In honor of the title of your exhibit, what has been making you feel "overcome by joy" these days?
It’s a tricky question to answer when there is so much challenging us all, but in some moments, I really do find peace and comfort in swimming. I’ve left London for the summer, and am staying in Maine where I live on a tidal inlet called the Salt Pond. The 46 degree Atlantic plunge suspends my thoughts and feelings (I literally go numb). It’s a kind of full-system reboot, and it allows me to return to the world a little more energized, clear-headed, and rooted in my environment. It’s a kind of euphoria, if not by way of shock.
How do you feel the creation of these pieces has impacted you?
The thing that affected me most might have actually been showing the body of work. I’ve spent this past year working in solitude, usually at night between about 4 p.m. and 3 a.m. I worked very privately and as a result, I think this has been one of the most intimate relationships with a body of work yet. Not only because these pieces served as my company but also because the sheer scale and weight of the work required my entire body to engage, all the time. A lot of physical energy was put into these pieces. My hands and body are impressed and folded into the mark-making. So to show them and speak about them to so many people so suddenly has felt vulnerable and revealing at times. And at the same time, bringing them out of my studio, sharing them, and especially seeing all the works displayed together in Charles Moffett’s luminous New York gallery, has been pure joy.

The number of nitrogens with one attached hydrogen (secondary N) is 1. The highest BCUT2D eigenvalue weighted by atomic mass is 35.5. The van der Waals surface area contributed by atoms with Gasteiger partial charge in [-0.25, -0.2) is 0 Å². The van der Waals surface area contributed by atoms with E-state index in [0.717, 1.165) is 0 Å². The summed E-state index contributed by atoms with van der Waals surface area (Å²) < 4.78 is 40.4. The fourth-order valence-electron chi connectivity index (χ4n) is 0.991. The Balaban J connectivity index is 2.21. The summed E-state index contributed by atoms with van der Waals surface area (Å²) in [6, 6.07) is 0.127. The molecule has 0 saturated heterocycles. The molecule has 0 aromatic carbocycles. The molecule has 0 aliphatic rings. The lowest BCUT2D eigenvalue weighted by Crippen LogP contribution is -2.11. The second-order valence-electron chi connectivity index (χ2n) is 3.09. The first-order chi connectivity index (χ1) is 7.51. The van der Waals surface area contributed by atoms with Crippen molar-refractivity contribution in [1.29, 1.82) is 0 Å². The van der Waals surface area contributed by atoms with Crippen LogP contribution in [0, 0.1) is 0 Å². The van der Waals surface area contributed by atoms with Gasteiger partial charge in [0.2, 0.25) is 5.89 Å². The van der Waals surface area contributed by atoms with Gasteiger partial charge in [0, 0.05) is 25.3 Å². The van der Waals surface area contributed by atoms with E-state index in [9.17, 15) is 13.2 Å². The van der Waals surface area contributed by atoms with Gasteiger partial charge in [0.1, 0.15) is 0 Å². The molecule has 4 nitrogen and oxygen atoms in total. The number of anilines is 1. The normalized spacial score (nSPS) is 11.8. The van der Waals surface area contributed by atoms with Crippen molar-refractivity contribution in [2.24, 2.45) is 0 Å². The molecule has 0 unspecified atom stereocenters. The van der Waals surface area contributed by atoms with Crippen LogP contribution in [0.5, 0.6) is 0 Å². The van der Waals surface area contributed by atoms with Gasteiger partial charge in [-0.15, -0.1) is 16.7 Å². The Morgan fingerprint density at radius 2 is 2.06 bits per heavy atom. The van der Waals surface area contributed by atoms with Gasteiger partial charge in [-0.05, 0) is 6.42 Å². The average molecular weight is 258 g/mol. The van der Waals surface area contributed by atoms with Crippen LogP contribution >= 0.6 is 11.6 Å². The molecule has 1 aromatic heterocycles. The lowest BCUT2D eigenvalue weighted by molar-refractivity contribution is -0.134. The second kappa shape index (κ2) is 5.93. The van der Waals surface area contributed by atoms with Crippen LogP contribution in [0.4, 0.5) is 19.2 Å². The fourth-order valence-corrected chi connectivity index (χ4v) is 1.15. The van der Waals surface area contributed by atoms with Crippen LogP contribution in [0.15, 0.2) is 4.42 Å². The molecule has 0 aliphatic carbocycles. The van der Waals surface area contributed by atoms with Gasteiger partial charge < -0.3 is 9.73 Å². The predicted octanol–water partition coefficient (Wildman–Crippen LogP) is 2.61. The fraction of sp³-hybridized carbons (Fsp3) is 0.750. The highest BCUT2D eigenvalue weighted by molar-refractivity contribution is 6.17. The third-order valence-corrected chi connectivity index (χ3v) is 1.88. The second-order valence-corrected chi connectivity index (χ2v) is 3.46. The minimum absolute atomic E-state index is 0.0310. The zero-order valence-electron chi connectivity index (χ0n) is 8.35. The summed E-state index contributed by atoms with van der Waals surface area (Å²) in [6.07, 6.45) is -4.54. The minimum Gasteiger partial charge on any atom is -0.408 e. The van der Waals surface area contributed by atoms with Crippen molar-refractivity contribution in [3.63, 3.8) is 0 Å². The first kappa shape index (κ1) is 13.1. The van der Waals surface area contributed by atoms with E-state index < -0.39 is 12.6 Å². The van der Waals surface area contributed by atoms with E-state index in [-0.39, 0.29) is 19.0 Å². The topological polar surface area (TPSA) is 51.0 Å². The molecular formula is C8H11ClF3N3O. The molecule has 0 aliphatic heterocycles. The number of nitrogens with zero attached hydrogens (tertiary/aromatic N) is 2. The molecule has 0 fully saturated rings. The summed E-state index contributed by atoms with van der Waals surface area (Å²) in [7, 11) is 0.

The full exhibit can be viewed here.
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Sydney Jackson is an editorial intern for BUST magazine and also writes for The Pop Topic and Consonancie. An aspiring author and content creator, Sydney is passionate about writing on various topics regarding culture, media, and all things women-focused. You can find her on all platforms @sydthecrybaby.